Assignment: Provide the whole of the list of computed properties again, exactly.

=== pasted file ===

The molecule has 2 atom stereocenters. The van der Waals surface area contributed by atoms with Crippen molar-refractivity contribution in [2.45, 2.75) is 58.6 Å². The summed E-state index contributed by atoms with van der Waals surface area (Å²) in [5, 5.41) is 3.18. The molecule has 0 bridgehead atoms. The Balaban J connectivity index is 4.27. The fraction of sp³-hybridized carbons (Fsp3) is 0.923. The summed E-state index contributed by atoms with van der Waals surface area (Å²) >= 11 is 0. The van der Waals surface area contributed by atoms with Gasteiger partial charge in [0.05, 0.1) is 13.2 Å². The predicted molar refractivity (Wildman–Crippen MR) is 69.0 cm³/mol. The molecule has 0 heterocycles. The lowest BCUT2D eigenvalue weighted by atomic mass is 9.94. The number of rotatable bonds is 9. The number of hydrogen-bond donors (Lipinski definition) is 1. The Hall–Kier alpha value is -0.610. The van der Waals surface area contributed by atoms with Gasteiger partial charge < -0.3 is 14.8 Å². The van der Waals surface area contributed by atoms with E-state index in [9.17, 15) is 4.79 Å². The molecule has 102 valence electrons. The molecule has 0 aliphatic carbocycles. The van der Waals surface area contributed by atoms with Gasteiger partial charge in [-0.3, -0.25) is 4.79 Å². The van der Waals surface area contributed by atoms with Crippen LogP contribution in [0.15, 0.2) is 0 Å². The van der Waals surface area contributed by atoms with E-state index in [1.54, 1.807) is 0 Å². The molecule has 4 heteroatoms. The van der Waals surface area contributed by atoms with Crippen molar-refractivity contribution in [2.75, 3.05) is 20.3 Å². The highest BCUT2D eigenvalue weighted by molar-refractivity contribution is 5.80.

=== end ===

The molecule has 2 atom stereocenters. The van der Waals surface area contributed by atoms with Crippen molar-refractivity contribution in [2.45, 2.75) is 58.6 Å². The summed E-state index contributed by atoms with van der Waals surface area (Å²) in [5, 5.41) is 3.18. The molecule has 0 bridgehead atoms. The Balaban J connectivity index is 4.27. The fraction of sp³-hybridized carbons (Fsp3) is 0.923. The summed E-state index contributed by atoms with van der Waals surface area (Å²) >= 11 is 0. The van der Waals surface area contributed by atoms with Gasteiger partial charge in [0.05, 0.1) is 13.2 Å². The predicted molar refractivity (Wildman–Crippen MR) is 69.0 cm³/mol. The molecule has 0 heterocycles. The lowest BCUT2D eigenvalue weighted by atomic mass is 9.94. The number of rotatable bonds is 9. The number of hydrogen-bond donors (Lipinski definition) is 1. The Hall–Kier alpha value is -0.610. The van der Waals surface area contributed by atoms with Gasteiger partial charge < -0.3 is 14.8 Å². The van der Waals surface area contributed by atoms with E-state index in [9.17, 15) is 4.79 Å². The molecule has 102 valence electrons. The molecule has 0 aliphatic carbocycles. The van der Waals surface area contributed by atoms with Gasteiger partial charge in [-0.3, -0.25) is 4.79 Å². The van der Waals surface area contributed by atoms with Crippen LogP contribution in [0.15, 0.2) is 0 Å². The van der Waals surface area contributed by atoms with E-state index in [1.54, 1.807) is 0 Å². The molecule has 4 heteroatoms. The van der Waals surface area contributed by atoms with Crippen molar-refractivity contribution in [2.75, 3.05) is 20.3 Å². The highest BCUT2D eigenvalue weighted by molar-refractivity contribution is 5.80.